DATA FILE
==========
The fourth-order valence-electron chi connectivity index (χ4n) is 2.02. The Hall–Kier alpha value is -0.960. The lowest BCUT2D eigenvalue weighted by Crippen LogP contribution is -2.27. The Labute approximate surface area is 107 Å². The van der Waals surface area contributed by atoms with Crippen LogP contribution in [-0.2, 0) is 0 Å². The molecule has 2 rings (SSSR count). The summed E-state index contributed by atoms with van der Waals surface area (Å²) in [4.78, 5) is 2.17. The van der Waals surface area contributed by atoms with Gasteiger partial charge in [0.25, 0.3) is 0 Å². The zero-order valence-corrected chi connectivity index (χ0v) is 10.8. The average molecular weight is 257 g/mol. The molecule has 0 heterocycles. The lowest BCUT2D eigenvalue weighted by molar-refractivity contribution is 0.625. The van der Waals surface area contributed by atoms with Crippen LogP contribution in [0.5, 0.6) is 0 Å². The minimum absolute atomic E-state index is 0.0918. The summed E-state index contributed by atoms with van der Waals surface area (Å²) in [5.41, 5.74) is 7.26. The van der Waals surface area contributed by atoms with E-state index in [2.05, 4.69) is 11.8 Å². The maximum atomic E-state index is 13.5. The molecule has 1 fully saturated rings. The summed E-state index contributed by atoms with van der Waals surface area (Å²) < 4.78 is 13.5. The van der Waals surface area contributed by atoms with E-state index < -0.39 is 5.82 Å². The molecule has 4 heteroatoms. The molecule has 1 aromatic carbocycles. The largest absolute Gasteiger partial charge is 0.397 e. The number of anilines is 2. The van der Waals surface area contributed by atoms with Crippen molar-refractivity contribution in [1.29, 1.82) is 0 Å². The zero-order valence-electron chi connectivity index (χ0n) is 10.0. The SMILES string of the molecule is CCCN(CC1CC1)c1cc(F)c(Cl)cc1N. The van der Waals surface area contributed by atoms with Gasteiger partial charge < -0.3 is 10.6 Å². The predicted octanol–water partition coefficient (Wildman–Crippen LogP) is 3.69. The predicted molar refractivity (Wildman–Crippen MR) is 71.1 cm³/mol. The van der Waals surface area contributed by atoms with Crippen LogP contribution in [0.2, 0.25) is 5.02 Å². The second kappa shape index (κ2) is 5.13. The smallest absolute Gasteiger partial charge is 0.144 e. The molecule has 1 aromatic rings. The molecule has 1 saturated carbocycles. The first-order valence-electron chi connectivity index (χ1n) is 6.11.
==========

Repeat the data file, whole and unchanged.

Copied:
The fourth-order valence-electron chi connectivity index (χ4n) is 2.02. The Hall–Kier alpha value is -0.960. The lowest BCUT2D eigenvalue weighted by Crippen LogP contribution is -2.27. The Labute approximate surface area is 107 Å². The van der Waals surface area contributed by atoms with Crippen LogP contribution in [-0.2, 0) is 0 Å². The molecule has 2 rings (SSSR count). The summed E-state index contributed by atoms with van der Waals surface area (Å²) in [4.78, 5) is 2.17. The van der Waals surface area contributed by atoms with Gasteiger partial charge in [0.25, 0.3) is 0 Å². The zero-order valence-corrected chi connectivity index (χ0v) is 10.8. The average molecular weight is 257 g/mol. The molecule has 0 heterocycles. The lowest BCUT2D eigenvalue weighted by molar-refractivity contribution is 0.625. The van der Waals surface area contributed by atoms with Crippen LogP contribution in [0.5, 0.6) is 0 Å². The minimum absolute atomic E-state index is 0.0918. The summed E-state index contributed by atoms with van der Waals surface area (Å²) in [5.41, 5.74) is 7.26. The van der Waals surface area contributed by atoms with E-state index in [2.05, 4.69) is 11.8 Å². The maximum atomic E-state index is 13.5. The molecule has 1 fully saturated rings. The summed E-state index contributed by atoms with van der Waals surface area (Å²) < 4.78 is 13.5. The van der Waals surface area contributed by atoms with E-state index < -0.39 is 5.82 Å². The molecule has 4 heteroatoms. The molecule has 1 aromatic carbocycles. The largest absolute Gasteiger partial charge is 0.397 e. The number of anilines is 2. The van der Waals surface area contributed by atoms with Crippen molar-refractivity contribution in [1.29, 1.82) is 0 Å². The zero-order valence-electron chi connectivity index (χ0n) is 10.0. The SMILES string of the molecule is CCCN(CC1CC1)c1cc(F)c(Cl)cc1N. The van der Waals surface area contributed by atoms with Gasteiger partial charge < -0.3 is 10.6 Å². The predicted octanol–water partition coefficient (Wildman–Crippen LogP) is 3.69. The predicted molar refractivity (Wildman–Crippen MR) is 71.1 cm³/mol. The van der Waals surface area contributed by atoms with Crippen LogP contribution in [0.2, 0.25) is 5.02 Å². The second kappa shape index (κ2) is 5.13. The smallest absolute Gasteiger partial charge is 0.144 e. The molecule has 1 aromatic rings. The molecule has 1 saturated carbocycles. The first-order valence-electron chi connectivity index (χ1n) is 6.11.